1 1 1 


vO 




*H 


1 


1 1 1 






id 






to* 




* — i 






"* 




03 






CM 




CO 











> ^ 
u o 
o 

CO c 

o 



3 -H 
g 3 

6 cr 
o o 
u < 



149 



r-~ \£> CN 

(NMOl 

vo lo vo 



oo co to r~- 

rt C-- 0> LO 

i-H O .-l CM 



m to *o h n a io^o noh^^nw 

LOCNt-^vOOOl^vCr^t^ i— I Mfl ifi O 1/1 N 
W 00 r- 1 N Tf CN 00)^0 LO f-~ rH LO CN O O 



O vC 00 


Oi 


\£3 o 


00 rH to 


CN 


■rj- v£) 


tO \£> tO 


00 


00 



M Ol 00 Ol l/l 

'C ooa> h to 

t/l CM Ol tO (N 



tJ- ^t vO tO 00 
C i-H 00 c to 

O H <t tO^t 



N ^ to to 

Oi o en rH 



00 CM O 


LO 


Oi C^ N 


00 O TJ- 


1^ 


in to o 


CT» rH 


r-^ 


CN LO \C 



i— I 1/5 TJ- CN 



vOrJ-Tti— ltO>Ol/ll/)N\ONO 

oioiinHNNoooooiLTji/itoai 
NtooovONNtomi/iififfiac 

NHl/ll/llfiOlNvCNNHXIN 



1— 


in 


oo 


r^ 


1— 1 


<T> 


o 


•— 


_l 


■ 


o 


o 1 


o 


CO 


rn 




<_> 


LU 


oo 


z 




=> 


_i 


•"3 


<c 




c_> 


1 



z >- 

O —I 



o z 



. 


. 


5-1 


> 


*J 


s- 


c 


a> 





CO 


u 





f~~ vD to 

VO i-H ^t 

O t Tt 



Cfl 

+-> -* 
X o 
CO o 



LO CN 

cn to 
cn to 



CN 00 vO rj- r- 
00 00 CN <3\ 0\ 

O O rH rH 



CJ 


CN 


,_J 


to 


vO 


lo 


o 


cn 


o 


oc 


^r 


,__; 


o 


o 


c 


L0 


,_J 


^ 


vO 


LO 


r- c 


CM 


c 


a 


LO 


r- 


CN 


l-H 


LO 


o 


to 


o 


o 


r-j 


to 


c 


o 


o 


r- 


o 


to 


r^ 


CM 


r- o 


^t 


o 


o 


vO 


r^ 


r^ 


00 


*0 


LO 


o 


o 


oc 


KJ 


oc 


o 


LO 


a 


CM 


LO 


LO 


to 


CJ 


en o 


oc 


o 



CN T3- CN CN vD CN lO 



U • 

O rH 
&. C(J 
0,00 

3 



o **•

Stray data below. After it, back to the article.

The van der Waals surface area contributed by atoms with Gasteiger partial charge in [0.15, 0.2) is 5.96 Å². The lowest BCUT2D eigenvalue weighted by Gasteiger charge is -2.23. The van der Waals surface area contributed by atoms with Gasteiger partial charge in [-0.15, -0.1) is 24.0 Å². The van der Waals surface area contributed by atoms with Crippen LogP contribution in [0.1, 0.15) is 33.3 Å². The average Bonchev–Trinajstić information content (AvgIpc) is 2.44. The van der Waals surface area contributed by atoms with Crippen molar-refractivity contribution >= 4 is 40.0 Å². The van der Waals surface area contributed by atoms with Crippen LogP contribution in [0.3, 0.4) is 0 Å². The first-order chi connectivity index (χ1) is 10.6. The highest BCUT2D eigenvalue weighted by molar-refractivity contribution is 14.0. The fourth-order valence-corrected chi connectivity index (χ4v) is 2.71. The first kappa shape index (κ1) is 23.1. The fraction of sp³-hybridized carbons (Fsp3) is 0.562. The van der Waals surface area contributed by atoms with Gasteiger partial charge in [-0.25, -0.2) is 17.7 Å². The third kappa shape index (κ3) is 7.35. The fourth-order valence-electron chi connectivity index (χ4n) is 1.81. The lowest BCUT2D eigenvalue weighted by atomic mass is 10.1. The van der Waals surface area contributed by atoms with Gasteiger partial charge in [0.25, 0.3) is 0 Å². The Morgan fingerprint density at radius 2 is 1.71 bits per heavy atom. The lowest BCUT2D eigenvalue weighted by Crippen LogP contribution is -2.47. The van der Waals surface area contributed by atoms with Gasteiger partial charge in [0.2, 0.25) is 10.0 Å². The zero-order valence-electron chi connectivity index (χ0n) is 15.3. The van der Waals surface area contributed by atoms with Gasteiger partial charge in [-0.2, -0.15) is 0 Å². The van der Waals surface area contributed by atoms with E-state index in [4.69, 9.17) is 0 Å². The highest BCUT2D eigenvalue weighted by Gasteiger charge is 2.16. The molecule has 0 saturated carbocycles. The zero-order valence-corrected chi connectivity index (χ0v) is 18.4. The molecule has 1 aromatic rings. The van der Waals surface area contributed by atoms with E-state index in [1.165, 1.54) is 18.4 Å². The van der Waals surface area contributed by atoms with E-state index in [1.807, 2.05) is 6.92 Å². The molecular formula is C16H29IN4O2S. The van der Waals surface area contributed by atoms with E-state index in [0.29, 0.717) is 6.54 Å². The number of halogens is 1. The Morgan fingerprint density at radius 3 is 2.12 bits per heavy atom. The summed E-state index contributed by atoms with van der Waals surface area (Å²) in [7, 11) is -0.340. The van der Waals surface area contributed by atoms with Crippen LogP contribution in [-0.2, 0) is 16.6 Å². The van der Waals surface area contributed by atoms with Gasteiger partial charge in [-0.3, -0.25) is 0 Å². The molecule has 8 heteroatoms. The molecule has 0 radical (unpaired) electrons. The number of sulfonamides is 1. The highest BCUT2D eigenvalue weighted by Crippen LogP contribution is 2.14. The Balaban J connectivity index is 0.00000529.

O CN 
O CN 



O CO" 
H CO 

a. 



Own 


o 


vO 


LO O 


en 


OOOrf 


r-l O O 


Ol/lHH\Ol/)N 


00 o 


LO O Tfr 


o 




LO O 


to 


O O CM 


to o o 


o r^ o to r^ cn r-- 


H O 


cn v£> cn 


LO 


00 


VO LO 


o 


O 00 to 


00 O LO 


o cn lo LO to cn en 


vO O 



i-H LO O tO 


o 


CN VO 


o 




CM -rj- 


CNCNvOCMtOi— 10000 


CN \£> 0O 


00 00 


\D i-H CN 


CD 

u 


i-H i-H 






4-* 


HHHHHH^OIO 

cn cn 

■O h^X ft 


tO rH tO 




c - 




• tf> 






• c 


rt < rt O O • 






• • O W 


1 ft 


T3 4-> 


X 




r< <u 


+-> fn U. 1)£ U 


73 T3 

OJ w cu 




g 'H in ti v 


3 


UJ M 


+-> 




+-> E 


U f- O S CO -H 




W O 


< T3 






CU rH 


< -h cn c 


CJ r-l 




O Q -H ftO 


Ch 


CD 


cr, 


• 


. X rH M • 3 


C • • rt 


>^ 


CJ 1 J> -H -H 






S 


X 


I-t +-> 


• bO CX, rt (D£ g X 

E-o ciu J o gp 


cu cn o o 


H 


X M 


cn ^h >-* 


X 


u 


UJ cn 


• H X O-H 


<a • 


• 4-i OJ C Cm 


O o 


• H 3 i-H 




0) 


c 


OrnMcuortOrt 


O JZ <x u 


rH > 


X ftdcHO 


ctf X 


Q < 




H 


l-H 


uoquso-sus 


co a. co cu 


X 


O 3 3 U 


a> 
















co co co a. 


H 












u 


J < 


o o o o 


O 














o o 


o o o o 


o 














o o 


i— 1 CN i— I CM 


to 














LO \0 


i-H i-H CM CN 


CN 














CM CM 



150 






to 


■** 


vOCMi-ICMr-~0.-lCM 


NO 


00 


r-»o>oor^toovocN 


00 


o 


h s m i/ioi^ooi 








o 


LO 


K) O vO Irt N » 1/) 


■«* 


to